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MYTHS OF THE GREAT DIVINITIES OF HEAVEN.
i. Myths Of Jupiter And Juno.
§ Not a few of the adventures of Jupiter turn upon his loye affairs. Among the immortals, his queen had rivals in his affection: for instance, Latona, a goddess of darkness, daughter of the Titans Cceus and Phcebe. This goddess became, as we have already seen, the mother of Apollo and Diana. The ire of Juno against her was never appeased. In consequence of it, numerous trials were visited upon Latona, some of which find a place among the adventures of her children.
§ 58. Not only with immortals but with mortals were Jupiter's relations sometimes of a dubious character. His devotion to the beautiful daughters of men involved him in frequent altercations with his justly jealous spouse. Of his fondness for Danae, whom he approached in a shower of gold, particulars are given in the story of her son Perseus; of his love for Alcmene, the granddaughter of that Perseus, we are informed in the myths of her son Hercules; and of his attentions to Leda, whom he wooed in guise of a swan, we learn in the accounts of their children Pollux and Helen. Other love passages, upon which narratives depend, concern Io, Callisto, Europa, Semele, ^Egina, and Antiope.
§ 59. Io1 was of divine ancestry. Her father was the river-god Inachus, son of Oceanus. It is said that Juno, one day, perceiving the skies suddenly overcast, surmised that her husband had raised a cloud to hide some escapade. She brushed away the darkness, and saw him, on the banks of a glassy river, with a beautiful heifer standing near. Juno suspected, with reason, that the heifer's form
concealed some fair nymph of mortal mould. It was Io, whom Jupiter, when he became aware of the approach of his wife, had changed into that form.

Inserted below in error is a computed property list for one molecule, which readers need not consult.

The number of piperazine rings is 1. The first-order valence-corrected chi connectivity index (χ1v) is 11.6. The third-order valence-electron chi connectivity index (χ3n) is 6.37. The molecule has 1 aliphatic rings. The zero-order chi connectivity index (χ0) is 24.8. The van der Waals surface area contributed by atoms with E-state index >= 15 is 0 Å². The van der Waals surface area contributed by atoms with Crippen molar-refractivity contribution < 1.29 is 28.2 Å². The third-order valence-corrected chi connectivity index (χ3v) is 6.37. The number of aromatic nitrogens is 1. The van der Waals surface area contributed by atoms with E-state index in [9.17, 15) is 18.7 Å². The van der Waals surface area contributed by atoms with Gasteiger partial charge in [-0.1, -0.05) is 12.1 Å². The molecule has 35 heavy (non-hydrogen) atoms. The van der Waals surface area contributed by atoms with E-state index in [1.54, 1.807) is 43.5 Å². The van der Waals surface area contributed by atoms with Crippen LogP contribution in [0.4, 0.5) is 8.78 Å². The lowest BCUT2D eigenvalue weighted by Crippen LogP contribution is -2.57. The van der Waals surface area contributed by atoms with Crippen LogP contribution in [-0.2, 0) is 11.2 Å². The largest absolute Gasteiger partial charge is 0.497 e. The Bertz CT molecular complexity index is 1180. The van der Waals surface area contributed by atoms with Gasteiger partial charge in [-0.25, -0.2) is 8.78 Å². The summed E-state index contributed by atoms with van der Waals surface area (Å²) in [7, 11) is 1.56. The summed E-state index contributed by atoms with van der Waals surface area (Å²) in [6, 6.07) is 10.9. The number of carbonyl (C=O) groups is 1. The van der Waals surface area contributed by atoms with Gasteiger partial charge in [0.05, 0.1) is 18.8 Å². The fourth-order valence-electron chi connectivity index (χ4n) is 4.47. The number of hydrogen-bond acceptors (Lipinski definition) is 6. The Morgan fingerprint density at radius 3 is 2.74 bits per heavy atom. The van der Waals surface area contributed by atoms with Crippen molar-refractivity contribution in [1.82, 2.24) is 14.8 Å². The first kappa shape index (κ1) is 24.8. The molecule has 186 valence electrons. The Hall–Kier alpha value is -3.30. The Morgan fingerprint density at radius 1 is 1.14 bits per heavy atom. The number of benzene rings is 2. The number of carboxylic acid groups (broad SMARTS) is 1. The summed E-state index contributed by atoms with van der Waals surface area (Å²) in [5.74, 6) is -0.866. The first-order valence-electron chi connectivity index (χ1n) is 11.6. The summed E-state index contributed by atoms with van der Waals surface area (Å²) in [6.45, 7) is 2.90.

The ox-eyed goddess joined her husband, noticed the heifer, praised its beauty, and asked whose it was, and of what herd. Jupiter, to stop questions, replied that it was a fresh creation from the earth. Juno begged it as a gift. What could the king of gods and men do? He was loath to surrender his sweetheart to his wife; yet how refuse so trifling a present as a heifer? He could not, without exciting suspicion; and he, therefore, consented. The goddess delivered the heifer to Argus, to be strictly watched.
Now Argus had a hundred eyes in his head, and never went
1 Ovid, Metam. 1:700 et seq.
to sleep with more than two at a time, so that he kept watch of Io constantly. He suffered her to graze through the day, and at night tied a rope round her neck. She would have stretched out her arms to implore freedom of Argus, but that she had no arms to stretch out, and her voice was a bellow. She yearned in vain to make herself known to her father. At length she bethought herself of writing, and inscribed her name—it was a short one — with her hoof on the sand. Inachus recognized it, and discovering that his daughter, whom he had long sought in vain, was hidden under this disguise, mourned over her. While he thus lamented, Argus, observing, drove her away, and took his seat on a bank, from whence he could see in every direction.
Jupiter, grieved by the sufferings of his mistress, sent Mercury to despatch Argus. Mercury took his sleep-producing wand, and presented himself on earth as a shepherd driving his flock. As he strolled, he blew upon his syrinx or Pandaean pipes. Argus listened with delight. "Young man," said he, "come and take a seat by me on this stone. There is no better place for your flock to graze in than hereabouts, and here is a pleasant shade such as shepherds love." Mercury sat down, talked, told stories till it grew late, and played upon his pipes his most soothing strains, hoping to lull the watchful eyes to sleep, but in vain; for Argus still contrived to keep some of his eyes open, though he shut the rest.